Run, Barry, run!
Well, the premiere of DC’s newest television adaption has come and gone, and it went by quite quickly. Yep, now that I’ve gotten past an obligatory reference to the concept of “fastness,” I can delve into the contents of the episode itself. First, I should let you know that I’ve never seen an episode of Arrow, the show from which the CW’s The Flash spun-off. Really, I’ve grown somewhat cynical to investing time in shows with large episode orders, and I’ve always had a slight aversion to anything on the CW. I always expect its shows to contain drawn-out love triangles and squares to pad episode times and half-heartedly create both tension and romance. I also expect its actors to be somewhere between the ages of 16 and 29, and brooding while they think about their good looks. So imagine my surprise when the first episode of The Flash destroyed all of my preconceived notions.
Immediately, the show begins with a voice-over which wastes no time filling us in on who exactly Grant Gustin’s Barry Allen is. The color pallete of the show is strikingly bright, emphasizing the show’s optimistic outlook and generally fun tone. The whole hour was a fun, relieving departure from the grittiness of other recent superhero adaptions. Barry and his kind-of-sister Iris West smile and make jokes – their relationship never seems fake or cheesy. I also want to point out that, in all my years of watching television, I’ve not seen a more believable portrayal of police in the medium. Only The Wire and Breaking Bad beat The Flash on this front, but then again, that’s a large part of those shows, which are completely different than this show in, well, pretty much every way. The police force, which we largely see through the eyes of Barry’s adoptive father, Detective Joe West, genuinely seems competent yet prone to mistakes, helpful to its community, and not corrupt. Maybe I’m reading too much into this, but I appreciated it nonetheless, especially since DC’s other newest adaption, Gotham, seems to revel in the hilarious level of corruption it displays. I don’t know, I found it refreshing to see a police force portrayed well.
Now, since that last paragraph concerned something that exists in the real world, let’s dive into the more comic-book-y aspects. As we all know, The Flash is fast. So naturally, the big question going into this show would be: Is the super-speed portrayed well? Thankfully, the answer is yes. Sometimes, we see Barry moving as a red lightning streak across the screen. Sometimes, we see him in the forefront while everything else moves slowly behind him – not unlike the Quicksilver sequence in this summer’s X-Men: Days of Future Past. The central villain of this episode, Clyde Mardon, controls the weather. Naturally, one would worry that this type of power would look really fake on television, but somehow, once again, they pulled it off. Now, this take on Weather Wizard is hardly the only comic villain present in the show’s world. The past murder of Barry’s mother is brought up multiple times throughout the episode. Clearly, Henry Allen, Barry’s father, didn’t actually do it. When she dies, she is surrounded by a lighting ball eerily similar to those created by Barry’s speed. Fans of the comics will no doubt catch a quick glimpse of the true culprit, and yes, the show absolutely nailed his signature evil grin/smirk/unsettling facial expression. Also, in a not-so-subtle nod, the show seemingly sets up one of The Flash’s most famous foes. Be on the lookout for a cage with a sign. I’m more than curious to see how a TV show manages this harry feat.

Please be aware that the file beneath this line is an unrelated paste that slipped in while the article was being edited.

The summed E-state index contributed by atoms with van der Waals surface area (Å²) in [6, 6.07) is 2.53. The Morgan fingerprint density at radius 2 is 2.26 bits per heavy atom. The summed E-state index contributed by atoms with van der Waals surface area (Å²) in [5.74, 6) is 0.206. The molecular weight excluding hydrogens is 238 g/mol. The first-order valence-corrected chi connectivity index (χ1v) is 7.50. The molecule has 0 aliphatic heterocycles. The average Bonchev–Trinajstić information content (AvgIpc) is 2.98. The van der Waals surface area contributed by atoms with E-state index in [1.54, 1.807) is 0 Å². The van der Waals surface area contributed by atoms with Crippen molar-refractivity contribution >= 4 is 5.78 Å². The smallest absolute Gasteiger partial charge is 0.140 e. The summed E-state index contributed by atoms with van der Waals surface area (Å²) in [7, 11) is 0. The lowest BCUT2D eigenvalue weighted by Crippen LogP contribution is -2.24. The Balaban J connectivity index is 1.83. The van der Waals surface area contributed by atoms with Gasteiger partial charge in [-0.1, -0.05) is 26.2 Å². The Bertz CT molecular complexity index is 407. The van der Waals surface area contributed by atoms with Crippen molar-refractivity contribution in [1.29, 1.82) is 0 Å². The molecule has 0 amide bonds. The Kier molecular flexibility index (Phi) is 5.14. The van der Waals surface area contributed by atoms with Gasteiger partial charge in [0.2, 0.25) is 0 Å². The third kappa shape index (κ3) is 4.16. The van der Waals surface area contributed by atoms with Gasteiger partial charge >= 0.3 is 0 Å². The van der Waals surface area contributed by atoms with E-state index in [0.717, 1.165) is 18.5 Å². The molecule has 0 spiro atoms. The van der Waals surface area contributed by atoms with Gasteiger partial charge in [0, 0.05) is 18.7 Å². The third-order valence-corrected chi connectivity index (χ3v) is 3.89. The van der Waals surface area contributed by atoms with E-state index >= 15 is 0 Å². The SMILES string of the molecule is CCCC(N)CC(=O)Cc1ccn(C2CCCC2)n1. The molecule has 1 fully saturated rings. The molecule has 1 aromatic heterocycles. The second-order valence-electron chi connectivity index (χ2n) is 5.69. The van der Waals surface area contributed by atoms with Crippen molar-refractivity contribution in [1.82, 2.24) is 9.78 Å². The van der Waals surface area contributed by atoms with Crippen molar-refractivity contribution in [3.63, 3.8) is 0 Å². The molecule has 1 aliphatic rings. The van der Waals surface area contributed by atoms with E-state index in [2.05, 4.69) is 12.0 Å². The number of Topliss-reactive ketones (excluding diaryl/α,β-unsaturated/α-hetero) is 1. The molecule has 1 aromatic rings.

Ultimately, I won’t give this episode a star rating. Instead, I simply recommend that you watch it. Even if you never watch the subsequent episodes, this hour functions as a fun, mini-movie that has a beginning, middle, and end. It takes all of the good elements from the original Sam Raimi Spiderman adaption, and uses them to its advantage. Seriously, I was smiling while watching this. It builds its world well, it’s shot well, and it’s acted well. What more could you ask for from a pilot? After all, even good shows usually stumble through their first episode.
Now, if you are so inclined to expose yourself to spoilers, I will jot down the references and DC nods I caught in my one viewing. Perhaps I missed some. If so, feel free to tell us in the comments.
- As discussed in the review, Barry’s mother is killed by someone mysterious…look at the color schemes for a big hint.
- The cage and sign belong to none other than Gorilla Grodd. How the show plans to believably depict a warlord Gorilla is beyond me.
- Barry tested his speed at a Ferris Aircraft runway. Apparently elements of the Green Lantern world exist in this universe.
- Danielle Panabaker’s character, Dr. Caitlin Snow, should sound familiar. She could turn quite cold in the future.
- Similarly, Carlos Valdes’ Cisco Ramon could continue to have chill vibes.
- Early in the episode, Iris drops an “Atom Smasher” line. So there’s that…
- Mardon is shot, but we never see where the bullet hits, so Weather Wizard is almost definitely coming back.